Colliers are cargo ships specifically designed to carry coal. Colliers, such as the ships used by Captain James Cook, are of very sturdy design. They are often “cat-built,” or wide and strong, with a flat bottom, and a shallow draft. The shallow draft allows the crew to pull very close to shore, and even onto the shore for repair work. Colliers provide a very large amount of space for storage, which allowed explorers such as Cook to carry on board the necessary supplies for long voyages.
Why did Cook choose to sail in ships originally designed to haul coal? Aside from having so much experience with them in his early training as a merchant sailor, Cook knew colliers had several advantages for the type of voyage he and the Admiralty had in mind. The Endeavour, the ship used on the first voyage, was of a very sturdy, cat-built (wide and strong, with a flat bottom) design, and had a shallow draft. The shallow draft allowed the crew to pull very close to shore, and even on the shore for repair work. Colliers had a tremendous amount of space for storage, which allowed Cook to carry on board the necessary supplies for his incredibly long voyages.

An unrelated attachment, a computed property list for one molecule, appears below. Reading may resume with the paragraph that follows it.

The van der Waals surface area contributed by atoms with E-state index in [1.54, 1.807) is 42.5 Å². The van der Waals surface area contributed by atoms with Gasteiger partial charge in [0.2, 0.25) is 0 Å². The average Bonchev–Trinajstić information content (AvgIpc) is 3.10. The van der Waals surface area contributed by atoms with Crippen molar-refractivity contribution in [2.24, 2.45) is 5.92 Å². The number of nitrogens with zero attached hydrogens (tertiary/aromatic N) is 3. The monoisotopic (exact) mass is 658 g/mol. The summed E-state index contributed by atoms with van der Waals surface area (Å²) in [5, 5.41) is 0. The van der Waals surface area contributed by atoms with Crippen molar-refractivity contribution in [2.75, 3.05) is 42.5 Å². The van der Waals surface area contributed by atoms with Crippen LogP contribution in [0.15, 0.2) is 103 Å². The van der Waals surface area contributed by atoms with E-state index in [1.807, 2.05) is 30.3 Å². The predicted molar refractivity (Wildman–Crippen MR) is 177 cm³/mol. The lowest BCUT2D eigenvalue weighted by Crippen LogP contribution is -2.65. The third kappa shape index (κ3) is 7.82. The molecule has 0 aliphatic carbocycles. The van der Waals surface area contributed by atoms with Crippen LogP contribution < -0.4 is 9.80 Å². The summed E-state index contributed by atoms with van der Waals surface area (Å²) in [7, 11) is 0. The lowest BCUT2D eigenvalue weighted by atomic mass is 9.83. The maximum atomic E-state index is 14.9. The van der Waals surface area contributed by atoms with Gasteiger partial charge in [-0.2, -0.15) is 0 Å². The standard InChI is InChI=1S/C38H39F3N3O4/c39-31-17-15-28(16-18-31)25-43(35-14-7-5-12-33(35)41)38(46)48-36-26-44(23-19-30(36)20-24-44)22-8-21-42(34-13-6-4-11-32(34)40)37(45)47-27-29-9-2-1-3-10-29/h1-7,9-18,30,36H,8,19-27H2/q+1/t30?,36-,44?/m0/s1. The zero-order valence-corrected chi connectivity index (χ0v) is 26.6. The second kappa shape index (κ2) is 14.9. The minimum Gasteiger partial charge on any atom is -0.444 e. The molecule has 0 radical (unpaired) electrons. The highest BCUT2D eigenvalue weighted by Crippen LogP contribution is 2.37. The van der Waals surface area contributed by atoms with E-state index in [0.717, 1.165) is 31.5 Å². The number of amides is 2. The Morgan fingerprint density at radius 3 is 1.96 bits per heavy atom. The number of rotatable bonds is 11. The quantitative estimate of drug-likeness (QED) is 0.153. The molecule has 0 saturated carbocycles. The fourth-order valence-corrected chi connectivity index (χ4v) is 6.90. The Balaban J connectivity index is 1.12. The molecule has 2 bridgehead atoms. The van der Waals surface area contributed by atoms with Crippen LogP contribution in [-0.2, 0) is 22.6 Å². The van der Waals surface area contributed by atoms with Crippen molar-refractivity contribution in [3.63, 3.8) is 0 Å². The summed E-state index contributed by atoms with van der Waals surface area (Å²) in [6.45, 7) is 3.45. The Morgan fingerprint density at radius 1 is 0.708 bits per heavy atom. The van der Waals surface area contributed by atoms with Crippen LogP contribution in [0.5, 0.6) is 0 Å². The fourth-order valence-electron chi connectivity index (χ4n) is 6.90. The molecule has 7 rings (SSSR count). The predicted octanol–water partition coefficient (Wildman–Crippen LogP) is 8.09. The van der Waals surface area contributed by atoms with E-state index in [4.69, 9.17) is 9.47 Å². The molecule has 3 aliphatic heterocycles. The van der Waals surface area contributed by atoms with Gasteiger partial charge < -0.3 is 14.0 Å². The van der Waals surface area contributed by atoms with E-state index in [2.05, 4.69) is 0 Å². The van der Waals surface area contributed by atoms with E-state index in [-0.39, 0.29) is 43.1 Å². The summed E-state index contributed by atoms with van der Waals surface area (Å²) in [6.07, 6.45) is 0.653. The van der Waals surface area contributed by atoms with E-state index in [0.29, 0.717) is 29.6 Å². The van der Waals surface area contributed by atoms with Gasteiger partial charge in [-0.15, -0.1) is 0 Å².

The Endeavour also had the advantage of a new and improved system of rigging. This allowed the crew to consist of only 94 men, including 11 scientists. This was one of the reasons Cook’s crew was able to make so many scientific observations in addition to those of the geographical and cartographical nature.